We can conceive ourselves as surrounded by a zone of privacy the boundaries of which are, characteristically and for the most part, subject to our will. Though the zone's dimensions vary with law and culture, our capacity to exercise sovereign authority over such domains as physical property, certain categories of personal information, our immediate physical environs, our body, our intellectual creations, and so on, is reasonably conceived to be constitutive of a developed sense of self, at least in part.7 Boundary crossings,physical touching is a ready example,characteristically require an antecedent consent. In the most dramatic case, an act of sexual intercourse is, absent consent, the crime of rape. It is, I think, fair to say that, since the ascendancy of research ethics as a loose body of theory and doctrine, both of which are broadly coupled with implementing organizations (IRBs and national and international agencies), there has emerged a near global appreciation of the relevance of that ethical power in the context of research on human subjects. The entitlement not to be treated as a laboratory animal may be as close as humanity has come to a genuinely secured human right.
Before moving on, it will be helpful to mark a potential confusion involving two types of consent. The consent that is of importance here,I have called it grantive consent elsewhere8 ,constitutes a giving of permission. In consenting, something not permitted may become permitted. But there is a different type of consent that generates obligations. In consenting to the terms of a contract, for example, both parties typically assume reciprocal obligations. Having agreed to terms, you may come to have an obligation to mow my lawn, and I may come to have an obligation to pay you. For the purposes of the present inquiry, the consent pertinent to research ethics is not assumed to encompass this second type consent,we can call it contractive consent. Notwithstanding the difference, investigators have sometimes fixated on the separate question of what their research subjects owe to them: strict adherence to a protocol's requirements, for example. My concern here is, rather, with the C-S expressed willingness to be studied as part of a scientific investigation and with the efficacy of that consent in granting permission. I am setting aside questions regarding the duties of the subject following consent.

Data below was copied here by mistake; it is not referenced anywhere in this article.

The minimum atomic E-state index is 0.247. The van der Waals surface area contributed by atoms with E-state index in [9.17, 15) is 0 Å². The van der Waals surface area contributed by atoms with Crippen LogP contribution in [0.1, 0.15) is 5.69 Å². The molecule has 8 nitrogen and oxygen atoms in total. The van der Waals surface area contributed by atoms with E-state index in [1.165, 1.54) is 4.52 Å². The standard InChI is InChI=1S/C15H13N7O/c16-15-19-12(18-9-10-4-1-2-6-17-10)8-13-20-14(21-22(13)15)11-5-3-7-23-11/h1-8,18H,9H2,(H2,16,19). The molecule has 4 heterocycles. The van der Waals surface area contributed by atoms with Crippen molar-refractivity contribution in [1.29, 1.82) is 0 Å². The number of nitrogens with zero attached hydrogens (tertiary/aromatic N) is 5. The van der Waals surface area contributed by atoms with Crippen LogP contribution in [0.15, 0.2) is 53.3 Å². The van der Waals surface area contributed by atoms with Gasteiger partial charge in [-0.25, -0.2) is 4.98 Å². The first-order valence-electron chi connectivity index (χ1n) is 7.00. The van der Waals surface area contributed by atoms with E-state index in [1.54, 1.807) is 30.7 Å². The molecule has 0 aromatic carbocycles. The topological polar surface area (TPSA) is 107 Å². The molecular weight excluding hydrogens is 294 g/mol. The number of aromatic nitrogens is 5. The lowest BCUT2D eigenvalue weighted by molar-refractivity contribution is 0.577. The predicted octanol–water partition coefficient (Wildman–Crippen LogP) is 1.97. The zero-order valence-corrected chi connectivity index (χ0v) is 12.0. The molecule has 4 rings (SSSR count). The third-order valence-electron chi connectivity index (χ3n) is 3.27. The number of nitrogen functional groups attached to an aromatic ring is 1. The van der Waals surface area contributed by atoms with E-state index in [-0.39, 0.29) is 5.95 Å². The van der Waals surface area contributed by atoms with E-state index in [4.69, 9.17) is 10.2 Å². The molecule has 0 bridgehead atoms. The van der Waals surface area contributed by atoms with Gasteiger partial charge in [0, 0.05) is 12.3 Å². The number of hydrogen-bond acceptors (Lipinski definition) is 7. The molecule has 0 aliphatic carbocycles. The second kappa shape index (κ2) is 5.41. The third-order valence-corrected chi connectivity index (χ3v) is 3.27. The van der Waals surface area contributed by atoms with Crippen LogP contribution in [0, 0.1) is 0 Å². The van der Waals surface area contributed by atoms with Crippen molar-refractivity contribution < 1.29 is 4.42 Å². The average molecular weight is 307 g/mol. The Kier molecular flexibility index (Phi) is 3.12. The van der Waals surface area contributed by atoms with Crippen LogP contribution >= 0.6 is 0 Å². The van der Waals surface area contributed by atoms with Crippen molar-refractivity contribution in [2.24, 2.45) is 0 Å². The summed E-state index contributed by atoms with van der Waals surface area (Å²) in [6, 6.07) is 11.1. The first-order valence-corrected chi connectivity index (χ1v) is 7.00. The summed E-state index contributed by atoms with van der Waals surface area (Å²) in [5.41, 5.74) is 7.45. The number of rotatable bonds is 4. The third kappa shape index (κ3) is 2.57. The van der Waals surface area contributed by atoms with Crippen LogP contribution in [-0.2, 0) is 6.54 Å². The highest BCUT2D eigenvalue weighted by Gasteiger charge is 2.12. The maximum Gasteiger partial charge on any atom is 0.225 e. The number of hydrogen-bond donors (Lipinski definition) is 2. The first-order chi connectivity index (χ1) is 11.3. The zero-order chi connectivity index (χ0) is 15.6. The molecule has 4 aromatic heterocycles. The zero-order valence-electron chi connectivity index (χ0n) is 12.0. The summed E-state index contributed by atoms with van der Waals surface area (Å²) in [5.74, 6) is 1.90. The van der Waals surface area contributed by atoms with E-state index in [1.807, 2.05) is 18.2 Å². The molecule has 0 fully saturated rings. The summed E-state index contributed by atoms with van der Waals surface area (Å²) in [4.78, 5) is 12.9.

The concept of vulnerability points in two directions. By definition, it is a distinctive precariousness in the condition of the subject: a state of being laid open or especially exposed to something injurious or otherwise undesirable. A vulnerability is, so to speak, an avenue of attack. But, in the second place and in the contexts where we use the term, we are characteristically mindful of certain others who are disposed to capitalize on such weakness, exploiting open avenues of attack,intentionally or negligently,and taking unfair advantage to the subject's detriment. The wrongfulness of using others in this way, selfishly and unfairly,Kant would say 'merely as a means',characteristically grounds humanity's severe condemnation of research on unconsenting subjects.
To avoid confusion, it is important to mark the difference between the everyday sense of 'vulnerability' and the special use pertinent to the context of human research. Consider, for example, the distinctive vulnerability of blind people: they are characteristically less able to protect themselves, and, accordingly, it is easy for wrongdoers to victimize them in certain ways. But this vulnerability is unlikely to be of consequence in the context of most research. Investigators are not lurking out there, waiting to pounce upon and exploit the sightless. Notwithstanding the vulnerabilities of many handicapped persons, the absence of a common capacity does not in itself signal a need for special precaution on the part of researchers. The vulnerabilities that concern us here are only those that call into question the efficacy of consent in effecting permissibility. A person who is plainly vulnerable in the everyday sense may not be a vulnerable research subject. Our focus is on the sense of the term pertinent in the research context.